Design for Assembly – Tolerance Stack Analysis

“Can you just make it work?”  All too often we receive our customers’ designs which were supposed to be ready for production, but some critical step was skipped, yet our customer had no idea.  They tested some small quantity of parts, which passed, and everything seemed fine until they moved into production.

One tricky root cause we have found in this situation is the tolerance stack analysis.  When skipped, it is not necessarily caught until high-volume assembly, making it an expensive miss.  When your project has one team responsible for the design with a separate team responsible for the manufacture, your likelihood of the step being skipped increases, so you want to be sure to be explicit about who holds the responsibility for the tolerance stack analysis.

What is the tolerance stack?  Part tolerances defined in isolation of one another run the risk that once all parts are assembled, they can all be within tolerance, but if they reside at the extreme edges of the tolerances, this accumulated effect, or stackup, can translate into an assembly which does not properly work.  Imagine a series of floor boards with a tolerance of +/- 0.05” in width.  If you lay 200 of those boards side by side on the floor, and each is at the bottom end of the allowable tolerance, you can end up with a 1” gap on the floor, which might not be acceptable even though each board in isolation was acceptable.  You can read more about tolerance stackups here.

The tolerances that can be achieved on a specific part are generally based upon 1) the process variation and 2) the tolerances that can be achieved in the mold.  You do not necessarily need to understand the underlying contributing factors, but you do want to make sure you understand enough to know the step needs to be done, when, and why.  The key is to perform the analysis and review the tolerances at each extreme with a look, not just at individual components, but on the overall assembly.  Then the requirements should be updated to reflect the allowable tolerances.  An example helps illustrate the point.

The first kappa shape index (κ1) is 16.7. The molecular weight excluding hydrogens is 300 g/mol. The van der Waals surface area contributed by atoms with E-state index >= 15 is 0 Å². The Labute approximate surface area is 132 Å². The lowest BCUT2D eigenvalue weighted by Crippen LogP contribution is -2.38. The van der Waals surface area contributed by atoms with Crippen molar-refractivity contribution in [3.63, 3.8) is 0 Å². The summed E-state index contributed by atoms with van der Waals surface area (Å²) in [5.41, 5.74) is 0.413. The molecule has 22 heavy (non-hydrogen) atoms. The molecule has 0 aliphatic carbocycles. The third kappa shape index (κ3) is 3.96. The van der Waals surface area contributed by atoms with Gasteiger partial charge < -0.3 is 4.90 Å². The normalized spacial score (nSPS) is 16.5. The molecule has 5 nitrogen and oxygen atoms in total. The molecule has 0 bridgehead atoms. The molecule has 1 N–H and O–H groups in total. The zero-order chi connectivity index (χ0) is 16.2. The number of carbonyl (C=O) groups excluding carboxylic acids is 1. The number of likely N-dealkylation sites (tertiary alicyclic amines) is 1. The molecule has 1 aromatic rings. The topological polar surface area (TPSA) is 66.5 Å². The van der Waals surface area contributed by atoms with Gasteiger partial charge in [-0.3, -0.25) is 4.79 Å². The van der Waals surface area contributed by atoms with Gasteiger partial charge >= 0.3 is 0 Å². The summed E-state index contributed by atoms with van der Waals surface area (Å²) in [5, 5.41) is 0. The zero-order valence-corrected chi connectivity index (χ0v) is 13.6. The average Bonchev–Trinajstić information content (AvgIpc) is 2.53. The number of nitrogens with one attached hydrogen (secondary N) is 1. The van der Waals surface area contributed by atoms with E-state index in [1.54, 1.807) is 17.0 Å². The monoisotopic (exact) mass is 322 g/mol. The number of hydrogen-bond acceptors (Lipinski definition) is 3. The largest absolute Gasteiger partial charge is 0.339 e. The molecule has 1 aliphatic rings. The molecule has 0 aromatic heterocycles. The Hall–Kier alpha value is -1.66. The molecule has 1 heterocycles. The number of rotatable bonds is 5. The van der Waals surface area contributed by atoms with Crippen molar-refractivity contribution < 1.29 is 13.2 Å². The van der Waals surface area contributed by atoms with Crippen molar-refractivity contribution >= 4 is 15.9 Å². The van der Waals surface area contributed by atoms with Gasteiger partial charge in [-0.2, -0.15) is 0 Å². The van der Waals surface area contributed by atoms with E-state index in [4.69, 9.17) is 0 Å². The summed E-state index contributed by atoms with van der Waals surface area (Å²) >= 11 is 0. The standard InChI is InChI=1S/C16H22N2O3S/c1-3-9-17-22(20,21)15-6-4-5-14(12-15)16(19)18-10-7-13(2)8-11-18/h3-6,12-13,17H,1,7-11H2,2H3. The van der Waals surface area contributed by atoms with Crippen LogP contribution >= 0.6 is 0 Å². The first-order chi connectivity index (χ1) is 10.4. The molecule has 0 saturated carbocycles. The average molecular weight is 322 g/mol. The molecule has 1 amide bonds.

The Application

A client with a diagnostics application recruited the Natech team to support their transfer from design to manufacture of their program.  The application consisting of five mating components was designed to collect a physical sample to mix with a wet reagent and a dry reagent in preparation for an optical read.  The component required a vapor seal with the mating components.

DFA - Tolerance Stack Analysis

The Problem

Four of the five component designs had already been defined in relative isolation and were already locked.  Standard tolerances had been defined as the part requirements, and molds were being built and had not yet been manufactured, so at that point the true dimensions were still unknown.

If the mating features lay at the extremes of the tolerances, leakage risk would be high.  This risk might not be caught during development, but over time, during production, the risk would increase, causing failures in the field.  In the worst-case scenario, the company would face a recall with damage to brand reputation.

The Solution

To mitigate the leak risk, the Natech Engineers defined the dimensional specifications to specific nominals and tolerances with an eye toward steel-safe changes, meaning that steel would be removed in the mold to achieve the desired dimension.